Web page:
Various example embodiments of a PLL bandwidth calibration will now be described. Digital control circuit 118 may also output a charge pump current (Icp) setting (e.g., which may be an n bit digital signal) to PFD/CP circuit 102 via lines 124 and 128. The Icp setting may be used, for example, to calibrate the PLL bandwidth. According to an example embodiment, after calibrating the VCO 104, the PLL bandwidth may be calibrated by adjusting the charge pump current Icp for the PLL based on the calibrating the VCO. As shown by Eqn. 2, an adjustment to Icp may be used to compensate for a variation in Kvco or N, while providing the same PLL bandwidth. (Eqn. 2 is repeated here: PLL BW=(Icp*Rzero*Kvco)/N). For example, calibration of the PLL bandwidth may include updating a charge pump current Icp an amount and direction (e.g., positive or negative adjustment) based on an amount and direction of the VCO setting (or VCO parameter) adjustment (performed in the VCO calibration). For example, the Icp (or Icp setting) may be adjusted an amount proportional to the change or adjustment to the VCO parameter (or VCO setting). In another example embodiment, each VCO setting may be mapped to one or more corresponding Icp settings. Once the VCO has been calibrated by providing an updated VCO setting, the corresponding Icp setting may be applied to calibrate the PLL bandwidth, for example.
In an example embodiment, the VCO setting may indicate a number of resistors provided in parallel to a fixed resistor. The higher the VCO setting indicates a lower total resistance, providing a higher VCO output frequency fVCO (for a given Vc). Such a VCO setting may compensate for process variation, e.g., higher VCO setting may be used for a slower process, and a lower VCO setting may be used for faster process. Thus, the VCO setting may provide information on the semiconductor process, and this information (the VCO setting) may be used to identify or determine a corresponding Icp setting that should be applied to calibrate the PLL bandwidth for such a process, for example. In an example embodiment, a common or same set of digital values may be used for VCO setting and Icp setting (since these are mapped to each other), thus allowing one group of settings to be used for both VCO setting and Icp setting.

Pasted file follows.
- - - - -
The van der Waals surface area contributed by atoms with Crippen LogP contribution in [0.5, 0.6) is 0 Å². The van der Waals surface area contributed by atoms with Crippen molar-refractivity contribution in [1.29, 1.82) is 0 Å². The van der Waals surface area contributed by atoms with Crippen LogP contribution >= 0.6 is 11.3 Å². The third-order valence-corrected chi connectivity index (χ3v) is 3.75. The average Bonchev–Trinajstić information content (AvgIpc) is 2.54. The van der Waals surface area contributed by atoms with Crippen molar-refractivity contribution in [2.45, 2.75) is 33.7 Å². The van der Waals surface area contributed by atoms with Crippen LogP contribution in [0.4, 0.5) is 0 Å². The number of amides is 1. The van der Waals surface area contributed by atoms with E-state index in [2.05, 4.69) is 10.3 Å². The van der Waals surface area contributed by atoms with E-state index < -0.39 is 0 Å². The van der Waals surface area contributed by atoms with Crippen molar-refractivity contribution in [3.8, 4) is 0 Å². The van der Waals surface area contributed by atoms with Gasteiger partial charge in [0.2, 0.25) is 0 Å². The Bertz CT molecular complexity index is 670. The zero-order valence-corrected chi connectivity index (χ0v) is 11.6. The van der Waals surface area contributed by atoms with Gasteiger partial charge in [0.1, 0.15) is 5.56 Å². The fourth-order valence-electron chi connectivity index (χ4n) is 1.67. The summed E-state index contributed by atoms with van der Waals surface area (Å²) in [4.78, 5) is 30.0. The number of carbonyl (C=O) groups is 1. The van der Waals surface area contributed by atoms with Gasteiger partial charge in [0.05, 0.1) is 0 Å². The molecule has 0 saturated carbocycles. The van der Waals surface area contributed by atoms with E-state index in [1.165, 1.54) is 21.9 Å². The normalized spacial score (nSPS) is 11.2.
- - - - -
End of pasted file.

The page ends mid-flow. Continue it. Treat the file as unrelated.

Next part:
In one example embodiment, Icp setting may use a 4-bit signal, each value of Icp corresponding to a current value, such as:
Therefore, according to an example embodiment, the PLL bandwidth may be calibrated based on a calibration of a VCO. This may allow, for example, more accurate control of the PLL bandwidth over a range of values, such as variations of semiconductor process, environmental conditions (such as voltage, temperature), divider number N, etc. This may allow a more stable PLL and VCO performance independent of such variations.
While certain features of the described implementations have been illustrated as described herein, many modifications, substitutions, changes and equivalents will now occur to those skilled in the art. It is, therefore, to be understood that the appended claims are intended to cover all such modifications and changes as fall within the true spirit of the various embodiments.
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|U.S. Classification||331/16, 331/179, 327/157|
|International Classification||H03L7/12, H03L7/093|
|Cooperative Classification||H03L7/099, H03L7/093, H03L7/0898|
|European Classification||H03L7/089C4F, H03L7/099, H03L7/093|
|Aug 11, 2006||AS||Assignment|
Owner name: BROADCOM CORPORATION, CALIFORNIA
Free format text: ASSIGNMENT OF ASSIGNORS INTEREST;ASSIGNOR:GATTA, FRANCESCO;REEL/FRAME:018098/0129
Effective date: 20060405
|Mar 21, 2014||REMI||Maintenance fee reminder mailed|
|Aug 10, 2014||LAPS||Lapse for failure to pay maintenance fees|
|Sep 30, 2014||FP||Expired due to failure to pay maintenance fee|
Effective date: 20140810